TL4: Challenges and opportunities for statisticians in planning/implementing adaptive trial designs.
*Nan Shao, Covance, Inc. 

Keywords: Adaptive Design, Implementation of Adaptive Trials, Statistician Roles, Challenges and Opportunities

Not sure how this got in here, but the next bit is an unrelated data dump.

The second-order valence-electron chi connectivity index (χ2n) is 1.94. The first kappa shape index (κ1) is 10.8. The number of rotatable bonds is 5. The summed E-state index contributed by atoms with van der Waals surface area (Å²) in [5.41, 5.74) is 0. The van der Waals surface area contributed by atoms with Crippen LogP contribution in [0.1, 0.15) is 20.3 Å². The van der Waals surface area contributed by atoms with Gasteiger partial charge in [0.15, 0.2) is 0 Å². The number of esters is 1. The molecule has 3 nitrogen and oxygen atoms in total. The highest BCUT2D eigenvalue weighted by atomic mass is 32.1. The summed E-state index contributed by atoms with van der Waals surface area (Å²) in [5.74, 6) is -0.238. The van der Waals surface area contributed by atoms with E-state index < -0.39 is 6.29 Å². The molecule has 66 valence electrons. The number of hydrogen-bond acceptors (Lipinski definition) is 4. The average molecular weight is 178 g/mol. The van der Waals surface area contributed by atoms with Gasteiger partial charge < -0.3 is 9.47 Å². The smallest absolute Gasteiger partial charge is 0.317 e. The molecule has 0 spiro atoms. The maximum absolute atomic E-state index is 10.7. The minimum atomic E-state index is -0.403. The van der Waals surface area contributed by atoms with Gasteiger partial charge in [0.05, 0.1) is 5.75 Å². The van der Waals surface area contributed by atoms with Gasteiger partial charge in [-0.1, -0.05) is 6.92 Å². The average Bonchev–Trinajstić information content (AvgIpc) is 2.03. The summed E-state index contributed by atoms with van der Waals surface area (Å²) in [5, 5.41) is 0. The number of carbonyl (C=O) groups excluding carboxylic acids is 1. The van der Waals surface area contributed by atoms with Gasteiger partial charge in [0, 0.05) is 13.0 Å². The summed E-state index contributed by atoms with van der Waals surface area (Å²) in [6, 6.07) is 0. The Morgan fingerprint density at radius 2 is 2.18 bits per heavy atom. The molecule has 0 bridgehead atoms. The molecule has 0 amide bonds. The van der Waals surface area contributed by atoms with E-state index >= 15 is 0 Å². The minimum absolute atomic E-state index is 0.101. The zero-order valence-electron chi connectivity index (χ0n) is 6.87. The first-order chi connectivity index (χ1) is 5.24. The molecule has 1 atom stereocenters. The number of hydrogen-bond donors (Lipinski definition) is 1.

Adaptive trials are increasing in use and scope in clinical trials. While the statistical methodology of adaptive designs has been around for some 50 years, it is only just recently that the industry is seeing a significant uptick in the demand for adaptive designs. The main reasons for this is the realization that clinical trials need to become more efficient, that regulators are increasingly positive on the use of adaptive trials and, importantly, the statistical and operational infrastructure is now in place to efficiently run adaptive clinical trials. The approach to executing adaptive clinical trials is quite different from that of traditional trials. One of the key differences is the role of the statistician. With traditional trials, the role of the statistician is pretty specific in terms of input into the design of the protocol. There is then a period of activity at the beginning of the trial in the specification of the randomization sequences that the statistician is involved in, as well as the programming of the analysis underlying the Statistical Analysis Plan (SAP). Once the database has been locked at the end of the trial, there is a large role for the statistician to perform the detailed statistical analysis. Adaptive trials, on the other hand, require Statisticians to play a much more involved role. Their role in the required extensive upfront planning of adaptive trials is much larger and their involvement with the sponsor and various functional components of the clinical teams is much more involved. During the execution of the trial, the role that Statisticians play in the more frequent interim analyses, or response-adaptive algorithms, inherent in adaptive trials is considerably more encompassing than with traditional trials. The more frequent interaction with the DMC is also a key difference in adaptive trials compared to traditional trials. Key adaptation decisions require continual involvement of the Statisticians. Overall, the role of the Statistician in an adaptive trial is much more comprehensive, much more strategic and much more prevalent throughout the trial. The Statisticians must be more involved with the sponsor (or medical groups within a Pharmaceutical / Biotechnology Company) and potentially with regulatory authorities. These changes in roles in adaptive trials open upon many more opportunities for statisticians in the execution of adaptive trial designs. This roundtable session will address the following questions. First, what is your experience with the changing roles of the statisticians in the adaptive trials that you have been involved with? Second, what do these changes imply about the types of skill sets that statisticians must develop? Third, what are the challenges that you see in re-orienting statisticians from their role in traditional trials to their role in adaptive trials, and what are the opportunities that this opens up to them?